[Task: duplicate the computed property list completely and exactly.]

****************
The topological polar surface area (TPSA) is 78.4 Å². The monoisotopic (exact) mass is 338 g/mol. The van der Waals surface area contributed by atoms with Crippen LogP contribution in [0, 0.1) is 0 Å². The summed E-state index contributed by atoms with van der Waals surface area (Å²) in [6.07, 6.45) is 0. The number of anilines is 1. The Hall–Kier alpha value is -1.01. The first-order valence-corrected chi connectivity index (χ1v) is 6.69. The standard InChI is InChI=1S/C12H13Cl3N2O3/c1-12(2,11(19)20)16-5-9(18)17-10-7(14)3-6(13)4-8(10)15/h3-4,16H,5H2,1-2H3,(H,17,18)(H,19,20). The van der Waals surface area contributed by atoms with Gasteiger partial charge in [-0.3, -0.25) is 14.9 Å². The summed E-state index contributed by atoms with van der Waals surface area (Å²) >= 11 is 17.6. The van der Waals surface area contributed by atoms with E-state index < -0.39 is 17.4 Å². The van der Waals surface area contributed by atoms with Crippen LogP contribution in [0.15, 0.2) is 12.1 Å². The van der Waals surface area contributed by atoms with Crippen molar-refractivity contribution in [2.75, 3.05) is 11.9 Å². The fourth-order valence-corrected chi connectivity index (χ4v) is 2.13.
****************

The topological polar surface area (TPSA) is 78.4 Å². The monoisotopic (exact) mass is 338 g/mol. The van der Waals surface area contributed by atoms with Crippen LogP contribution in [0, 0.1) is 0 Å². The summed E-state index contributed by atoms with van der Waals surface area (Å²) in [6.07, 6.45) is 0. The number of anilines is 1. The Hall–Kier alpha value is -1.01. The first-order valence-corrected chi connectivity index (χ1v) is 6.69. The standard InChI is InChI=1S/C12H13Cl3N2O3/c1-12(2,11(19)20)16-5-9(18)17-10-7(14)3-6(13)4-8(10)15/h3-4,16H,5H2,1-2H3,(H,17,18)(H,19,20). The van der Waals surface area contributed by atoms with Gasteiger partial charge in [-0.3, -0.25) is 14.9 Å². The summed E-state index contributed by atoms with van der Waals surface area (Å²) >= 11 is 17.6. The van der Waals surface area contributed by atoms with E-state index < -0.39 is 17.4 Å². The van der Waals surface area contributed by atoms with Crippen LogP contribution in [0.15, 0.2) is 12.1 Å². The van der Waals surface area contributed by atoms with Crippen molar-refractivity contribution in [2.75, 3.05) is 11.9 Å². The fourth-order valence-corrected chi connectivity index (χ4v) is 2.13.